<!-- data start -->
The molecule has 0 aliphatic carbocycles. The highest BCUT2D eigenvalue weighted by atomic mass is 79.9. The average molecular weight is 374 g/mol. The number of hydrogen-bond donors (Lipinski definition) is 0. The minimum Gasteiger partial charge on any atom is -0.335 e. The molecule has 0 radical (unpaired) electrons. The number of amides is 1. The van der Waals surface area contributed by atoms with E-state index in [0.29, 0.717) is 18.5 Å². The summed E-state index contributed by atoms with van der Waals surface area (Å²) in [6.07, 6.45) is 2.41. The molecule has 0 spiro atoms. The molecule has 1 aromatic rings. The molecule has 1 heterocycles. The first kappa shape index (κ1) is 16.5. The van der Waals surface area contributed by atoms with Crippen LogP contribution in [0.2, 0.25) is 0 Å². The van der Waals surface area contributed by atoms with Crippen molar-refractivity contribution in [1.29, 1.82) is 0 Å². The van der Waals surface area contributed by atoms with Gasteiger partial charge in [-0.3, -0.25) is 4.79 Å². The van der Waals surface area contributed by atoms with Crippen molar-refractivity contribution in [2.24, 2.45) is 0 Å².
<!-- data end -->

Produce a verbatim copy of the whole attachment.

The molecule has 0 aliphatic carbocycles. The highest BCUT2D eigenvalue weighted by atomic mass is 79.9. The average molecular weight is 374 g/mol. The number of hydrogen-bond donors (Lipinski definition) is 0. The minimum Gasteiger partial charge on any atom is -0.335 e. The molecule has 0 radical (unpaired) electrons. The number of amides is 1. The van der Waals surface area contributed by atoms with E-state index in [0.29, 0.717) is 18.5 Å². The summed E-state index contributed by atoms with van der Waals surface area (Å²) in [6.07, 6.45) is 2.41. The molecule has 0 spiro atoms. The molecule has 1 aromatic rings. The molecule has 1 heterocycles. The first kappa shape index (κ1) is 16.5. The van der Waals surface area contributed by atoms with Crippen LogP contribution in [0.2, 0.25) is 0 Å². The van der Waals surface area contributed by atoms with Crippen molar-refractivity contribution in [1.29, 1.82) is 0 Å². The van der Waals surface area contributed by atoms with Gasteiger partial charge in [-0.3, -0.25) is 4.79 Å². The van der Waals surface area contributed by atoms with Crippen molar-refractivity contribution in [2.24, 2.45) is 0 Å².